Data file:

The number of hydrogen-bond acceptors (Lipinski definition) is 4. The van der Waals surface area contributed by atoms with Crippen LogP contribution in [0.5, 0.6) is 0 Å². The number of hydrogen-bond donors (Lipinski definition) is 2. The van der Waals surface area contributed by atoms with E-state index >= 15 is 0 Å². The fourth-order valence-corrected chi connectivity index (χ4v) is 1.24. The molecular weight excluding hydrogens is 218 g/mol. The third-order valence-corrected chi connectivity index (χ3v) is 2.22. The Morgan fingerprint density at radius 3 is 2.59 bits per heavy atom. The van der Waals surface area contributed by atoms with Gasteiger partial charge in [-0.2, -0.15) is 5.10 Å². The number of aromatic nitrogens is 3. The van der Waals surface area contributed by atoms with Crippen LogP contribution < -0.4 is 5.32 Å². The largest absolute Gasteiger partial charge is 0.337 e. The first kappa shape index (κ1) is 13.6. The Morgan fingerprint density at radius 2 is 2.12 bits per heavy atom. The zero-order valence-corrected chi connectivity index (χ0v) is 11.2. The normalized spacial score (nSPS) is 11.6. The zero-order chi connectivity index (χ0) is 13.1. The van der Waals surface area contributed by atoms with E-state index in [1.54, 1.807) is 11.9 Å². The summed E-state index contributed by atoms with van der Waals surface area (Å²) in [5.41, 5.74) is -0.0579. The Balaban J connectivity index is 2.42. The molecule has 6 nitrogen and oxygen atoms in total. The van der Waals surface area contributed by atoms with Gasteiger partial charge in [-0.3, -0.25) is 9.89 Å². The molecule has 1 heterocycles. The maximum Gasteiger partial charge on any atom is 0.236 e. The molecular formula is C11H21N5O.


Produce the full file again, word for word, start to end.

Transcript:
The number of hydrogen-bond acceptors (Lipinski definition) is 4. The van der Waals surface area contributed by atoms with Crippen LogP contribution in [0.5, 0.6) is 0 Å². The number of hydrogen-bond donors (Lipinski definition) is 2. The van der Waals surface area contributed by atoms with E-state index >= 15 is 0 Å². The fourth-order valence-corrected chi connectivity index (χ4v) is 1.24. The molecular weight excluding hydrogens is 218 g/mol. The third-order valence-corrected chi connectivity index (χ3v) is 2.22. The Morgan fingerprint density at radius 3 is 2.59 bits per heavy atom. The van der Waals surface area contributed by atoms with Gasteiger partial charge in [-0.2, -0.15) is 5.10 Å². The number of aromatic nitrogens is 3. The van der Waals surface area contributed by atoms with Crippen LogP contribution < -0.4 is 5.32 Å². The largest absolute Gasteiger partial charge is 0.337 e. The first kappa shape index (κ1) is 13.6. The Morgan fingerprint density at radius 2 is 2.12 bits per heavy atom. The zero-order valence-corrected chi connectivity index (χ0v) is 11.2. The normalized spacial score (nSPS) is 11.6. The zero-order chi connectivity index (χ0) is 13.1. The van der Waals surface area contributed by atoms with E-state index in [1.54, 1.807) is 11.9 Å². The summed E-state index contributed by atoms with van der Waals surface area (Å²) in [5.41, 5.74) is -0.0579. The Balaban J connectivity index is 2.42. The molecule has 6 nitrogen and oxygen atoms in total. The van der Waals surface area contributed by atoms with Gasteiger partial charge in [-0.3, -0.25) is 9.89 Å². The molecule has 1 heterocycles. The maximum Gasteiger partial charge on any atom is 0.236 e. The molecular formula is C11H21N5O.